Tailor-made gateway processors lay the groundwork for zone architectures


Automotive suppliers and original equipment manufacturers are heavily investing software R&D efforts on adding new functions and features to achieve autonomy, electrification and connectivity. Still, enabling these functions by adding more electronic control units (ECUs) is not sustainable when it results in increased complexity and cost. 

There are two ways to consolidate and streamline ECUs within a vehicle: using a domain architecture or a zone architecture. A domain architecture consolidates a subset of the ECUs supporting a particular function of the car whereas a zone architecture consolidates ECUs based on their location in the car (ex: the right front zone). Though you could use both approaches to minimize system complexity and cost, a zone architecture streamlines processing and can help further minimize wiring within a car.

Figure 1 illustrates a zone vehicle architecture. 

Figure 1: A zone architecture with the DRA821U as a central gateway or a zone gateway in the car

To support the zone architecture, there will be zone gateways that maintain existing Controller Area Network (CAN) and Local Interconnect Network (LIN) communication between ECUs within a specific location while also connecting to a central gateway and other zone gateways using high-bandwidth Gigabit Ethernet. 

The automotive industry has expressed how critical it is for gateway systems to support and bridge multiple interfaces. The DRA821 processor brings gateways with flexible vehicle networking to manage the exploding amount of data in vehicles. It has a rich and diverse set of networking interfaces including legacy CAN and LIN, high-speed PCI Express, and a time-sensitive networking (TSN)-enabled Ethernet switch to support zone architectures. 

When leveraging the zone architecture for additional capabilities, you may encounter limitations when consolidating non-safety-critical and safety-critical ECUs. It’s important to keep mixed criticality (the ability to support safety-critical and non-safety-critical operations within one chip) in mind when suppliers move to minimize complexity while adding capabilities. In the case of gateways, mixed criticality helps maintain an effective network between zones, such as advanced driver assistance system compute module communicating with the braking system, while adding features like cloud connectivity.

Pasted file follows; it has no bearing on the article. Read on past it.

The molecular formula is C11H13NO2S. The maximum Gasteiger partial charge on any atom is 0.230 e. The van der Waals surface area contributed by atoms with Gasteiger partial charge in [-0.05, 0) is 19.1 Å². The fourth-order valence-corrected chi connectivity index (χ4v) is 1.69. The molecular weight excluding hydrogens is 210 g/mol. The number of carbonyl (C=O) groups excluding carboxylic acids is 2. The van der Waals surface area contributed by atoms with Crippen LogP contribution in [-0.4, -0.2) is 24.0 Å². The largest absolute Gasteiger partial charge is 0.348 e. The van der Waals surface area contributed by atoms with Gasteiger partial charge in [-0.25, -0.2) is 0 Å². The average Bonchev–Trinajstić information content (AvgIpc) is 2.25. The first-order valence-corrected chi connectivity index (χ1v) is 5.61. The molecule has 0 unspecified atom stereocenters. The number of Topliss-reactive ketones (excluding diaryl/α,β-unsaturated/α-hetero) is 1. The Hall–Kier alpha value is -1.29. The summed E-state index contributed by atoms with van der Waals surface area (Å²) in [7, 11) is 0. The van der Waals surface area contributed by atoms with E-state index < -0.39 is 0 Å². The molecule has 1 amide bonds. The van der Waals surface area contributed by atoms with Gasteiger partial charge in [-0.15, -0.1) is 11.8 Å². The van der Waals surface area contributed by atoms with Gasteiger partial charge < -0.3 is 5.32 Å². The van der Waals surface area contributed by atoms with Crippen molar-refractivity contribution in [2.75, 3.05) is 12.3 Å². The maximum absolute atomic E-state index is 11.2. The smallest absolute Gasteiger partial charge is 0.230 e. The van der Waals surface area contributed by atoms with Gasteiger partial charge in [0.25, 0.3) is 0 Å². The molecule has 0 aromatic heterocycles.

TI has enabled mixed criticality by using extensive firewalls on DRA821 processors to achieve freedom from interference. The device has a total of four Arm® Cortex®-R5F microcontroller (MCU) cores that can support time-sensitive tasks and run in lockstep to support safety. Firewalling these MCU cores as well as the CAN/LIN interfaces, on-chip memory and double-data-rate interfaces from the rest of the chip can support safety-critical functions. Instead of using a separate application processor, you can leverage the dual Cortex-A72 cores isolated from the safety-critical functions for features such as managing the connection to the cloud to create novel business models and user experiences, including over-the-air updates and predictive maintenance. This separation of critical and non-critical functions using the freedom from interference enabled by the DRA821 encourages the integration of innovative features into the gateway while minimizing vehicle network complexity.

While performance requirements and features evolve, the goal of minimizing overall cost remains constant. Gateways require external Ethernet switches to support new vehicle architectures in addition to the safety MCU required for functional safety. The DRA821 can integrate the safety MCU and external Ethernet switch to achieve system cost savings while also enabling zone-based vehicle architectures, as shown in the “Automotive and IoT Gateway Reference Design Based on the Jacinto DRA821 Processor” reference design.

With years of experience in the automotive industry, we know that scaling our customers’ software efforts across different performance points is important. Instead of starting from scratch with another processor, the ability to reuse software allows automotive suppliers to minimize software R&D and reduce time to market. The DRA821 aims to enable advanced networking for vehicles across a broad range of central, domain or zone gateways.

The road to safer, cleaner and more connected vehicles brings many challenges. Suppliers must manage growing system requirements as they continue to innovate while being cognizant of system cost and complexity. With a scalable performance offering and an evaluation module to start software development, the DRA821 is a system-on-chip that brings efficient networking and mixed criticality to feature-rich vehicle gateway systems.

Watch the video to learn more.